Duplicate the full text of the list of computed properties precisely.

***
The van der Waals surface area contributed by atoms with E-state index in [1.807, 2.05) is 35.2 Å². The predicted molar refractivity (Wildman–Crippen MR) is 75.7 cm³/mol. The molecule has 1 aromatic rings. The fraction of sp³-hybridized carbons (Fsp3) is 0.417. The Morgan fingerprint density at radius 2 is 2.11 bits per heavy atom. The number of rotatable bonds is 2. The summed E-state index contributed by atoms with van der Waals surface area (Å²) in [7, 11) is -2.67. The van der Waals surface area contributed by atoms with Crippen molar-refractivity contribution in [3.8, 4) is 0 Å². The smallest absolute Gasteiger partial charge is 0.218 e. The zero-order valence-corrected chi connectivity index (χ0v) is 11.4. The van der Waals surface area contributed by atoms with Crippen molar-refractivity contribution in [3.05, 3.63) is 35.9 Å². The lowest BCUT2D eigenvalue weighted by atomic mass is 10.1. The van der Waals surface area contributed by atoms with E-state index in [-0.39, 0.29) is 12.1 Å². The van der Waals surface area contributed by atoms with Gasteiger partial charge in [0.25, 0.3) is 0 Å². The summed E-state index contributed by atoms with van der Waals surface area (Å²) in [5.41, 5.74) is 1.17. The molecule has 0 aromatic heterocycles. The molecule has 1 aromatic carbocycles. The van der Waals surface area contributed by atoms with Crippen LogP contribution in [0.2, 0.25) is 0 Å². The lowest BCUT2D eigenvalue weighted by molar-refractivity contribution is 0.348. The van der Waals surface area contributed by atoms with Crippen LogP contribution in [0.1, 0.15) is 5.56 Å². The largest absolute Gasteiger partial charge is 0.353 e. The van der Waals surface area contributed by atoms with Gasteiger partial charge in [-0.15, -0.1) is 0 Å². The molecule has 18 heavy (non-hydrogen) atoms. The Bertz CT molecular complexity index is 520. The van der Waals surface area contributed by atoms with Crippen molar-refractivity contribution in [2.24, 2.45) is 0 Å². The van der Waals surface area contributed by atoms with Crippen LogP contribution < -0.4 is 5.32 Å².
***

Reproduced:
The van der Waals surface area contributed by atoms with E-state index in [1.807, 2.05) is 35.2 Å². The predicted molar refractivity (Wildman–Crippen MR) is 75.7 cm³/mol. The molecule has 1 aromatic rings. The fraction of sp³-hybridized carbons (Fsp3) is 0.417. The Morgan fingerprint density at radius 2 is 2.11 bits per heavy atom. The number of rotatable bonds is 2. The summed E-state index contributed by atoms with van der Waals surface area (Å²) in [7, 11) is -2.67. The van der Waals surface area contributed by atoms with Crippen molar-refractivity contribution in [3.8, 4) is 0 Å². The smallest absolute Gasteiger partial charge is 0.218 e. The zero-order valence-corrected chi connectivity index (χ0v) is 11.4. The van der Waals surface area contributed by atoms with Crippen molar-refractivity contribution in [3.05, 3.63) is 35.9 Å². The lowest BCUT2D eigenvalue weighted by atomic mass is 10.1. The van der Waals surface area contributed by atoms with E-state index in [-0.39, 0.29) is 12.1 Å². The van der Waals surface area contributed by atoms with Gasteiger partial charge in [0.25, 0.3) is 0 Å². The summed E-state index contributed by atoms with van der Waals surface area (Å²) in [5.41, 5.74) is 1.17. The molecule has 0 aromatic heterocycles. The molecule has 1 aromatic carbocycles. The van der Waals surface area contributed by atoms with Crippen LogP contribution in [0.2, 0.25) is 0 Å². The lowest BCUT2D eigenvalue weighted by molar-refractivity contribution is 0.348. The van der Waals surface area contributed by atoms with Crippen LogP contribution in [0.1, 0.15) is 5.56 Å². The largest absolute Gasteiger partial charge is 0.353 e. The van der Waals surface area contributed by atoms with Gasteiger partial charge in [-0.15, -0.1) is 0 Å². The molecule has 18 heavy (non-hydrogen) atoms. The Bertz CT molecular complexity index is 520. The van der Waals surface area contributed by atoms with Crippen molar-refractivity contribution in [2.24, 2.45) is 0 Å². The van der Waals surface area contributed by atoms with Crippen LogP contribution < -0.4 is 5.32 Å².